31 July 2019
Best in class

Irish organic farming student wins top prize

31 July 2019
HAWL bursaries

Bursaries offered for three-day homoeopathy courses



21 March 2019
In adversity, what are farmers doing to be more resilient?

Opportunities, barriers and constraints in organic techniques helping to improve the sustainability of conventional farming

Animal Health and Welfare Planning for Livestock Producers

The session was organised by the UK Partners of ANIPLAN (CORE Organic project 1903, funded in the UK be Defra) Stephen Roderick (Duchy College) and Pip Nicholas (IBERS). ANIPLAN has developed principles of animal health planning that hat should be an ongoing process of dialogue between the farmer and external experts. Pictures illustrated how natural dairy cow behaviour can be hindered by the structure of equipment. By reducing productivity animal health problems also have environmental implications. The importance of the human-animal relationship was highlighted. The discussion highlighted the potential contribution of farmer groups to improve health, such as the Danish "Stable School" approach currently piloted in on organic farms in Devon.

Mette Vaarst (Aarhus University) introduced 7 principles of good animal health planning developed by the ANIPLAN project (Health planning is a process of dialogue between the farmer and external expertise that involves assessment of the current situation as well as a plan. There is need for farmer ownership as well as external expertise, the framework of organic principles, the need to for a plan to be written and including an acknowledgement of good aspects on a specific farm.

Lindsay Whistance (Aarhus University) illustrated with many pictures natural dairy cow behaviour in terms of feeding, resting and defecation and how this can be hindered by the construction of troughs, feeding gutters and cubicles in the barn.

The presentation from the veterinarian Peter Plate highlighted the environmental implications of animal health control as well as illustrating the potential benefits of new developments, such as the dairy cow fertility index and new diagnostic tools for BVD.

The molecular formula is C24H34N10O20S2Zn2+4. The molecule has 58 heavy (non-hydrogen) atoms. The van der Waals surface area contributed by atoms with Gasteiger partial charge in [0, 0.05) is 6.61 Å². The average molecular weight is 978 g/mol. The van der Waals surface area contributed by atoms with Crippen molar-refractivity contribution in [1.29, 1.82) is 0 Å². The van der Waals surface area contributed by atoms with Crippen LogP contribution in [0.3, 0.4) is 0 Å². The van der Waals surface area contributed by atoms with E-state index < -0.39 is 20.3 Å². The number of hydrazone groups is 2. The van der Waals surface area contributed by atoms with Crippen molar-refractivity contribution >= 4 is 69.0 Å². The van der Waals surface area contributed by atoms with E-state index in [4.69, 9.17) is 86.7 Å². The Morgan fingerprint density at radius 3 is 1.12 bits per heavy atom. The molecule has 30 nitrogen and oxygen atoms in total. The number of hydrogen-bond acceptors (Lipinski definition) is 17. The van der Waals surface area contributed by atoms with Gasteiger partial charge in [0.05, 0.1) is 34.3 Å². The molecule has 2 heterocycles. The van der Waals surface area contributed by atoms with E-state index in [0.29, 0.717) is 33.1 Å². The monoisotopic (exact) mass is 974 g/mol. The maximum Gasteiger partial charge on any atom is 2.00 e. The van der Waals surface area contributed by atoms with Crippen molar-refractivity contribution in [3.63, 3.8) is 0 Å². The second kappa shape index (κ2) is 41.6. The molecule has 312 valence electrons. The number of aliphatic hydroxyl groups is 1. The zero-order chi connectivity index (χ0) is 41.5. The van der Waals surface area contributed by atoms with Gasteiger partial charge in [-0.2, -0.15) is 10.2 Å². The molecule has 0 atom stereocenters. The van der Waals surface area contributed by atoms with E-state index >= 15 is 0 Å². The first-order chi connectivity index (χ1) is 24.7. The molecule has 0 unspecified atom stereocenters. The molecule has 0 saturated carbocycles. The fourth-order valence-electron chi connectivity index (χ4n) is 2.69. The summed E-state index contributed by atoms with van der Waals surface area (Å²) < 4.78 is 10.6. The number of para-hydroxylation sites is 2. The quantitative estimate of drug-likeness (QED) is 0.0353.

The account from the organic dairy farmer Will Best highlighted the importance of a very good animal-human relationship where the cows develop trust of the person looking after them. The discussion focused on the value of health planning as a ‘living' document , ‘owned' by the farmer, the need to include statement of status quo of herd health as well as proposals for steps to be taken for improving the situation. It should be developed by the farmer together with external support. Farmers could also get together in groups and use ‘benchmarking techniques' to help each other in achieving improvements of animal health.

Also, a number of questions were raised in relation to fertility, for example a potential link between lameness and fertility, the role of minerals and of farm specific mineral applications to address fertility problems. The open question is how the good work from the ANIPLAN project can be of further use to the wider community of organic livestock producers. Pilot groups using the Danish "Stable School" approach are currently being run on organic farms in Devon.

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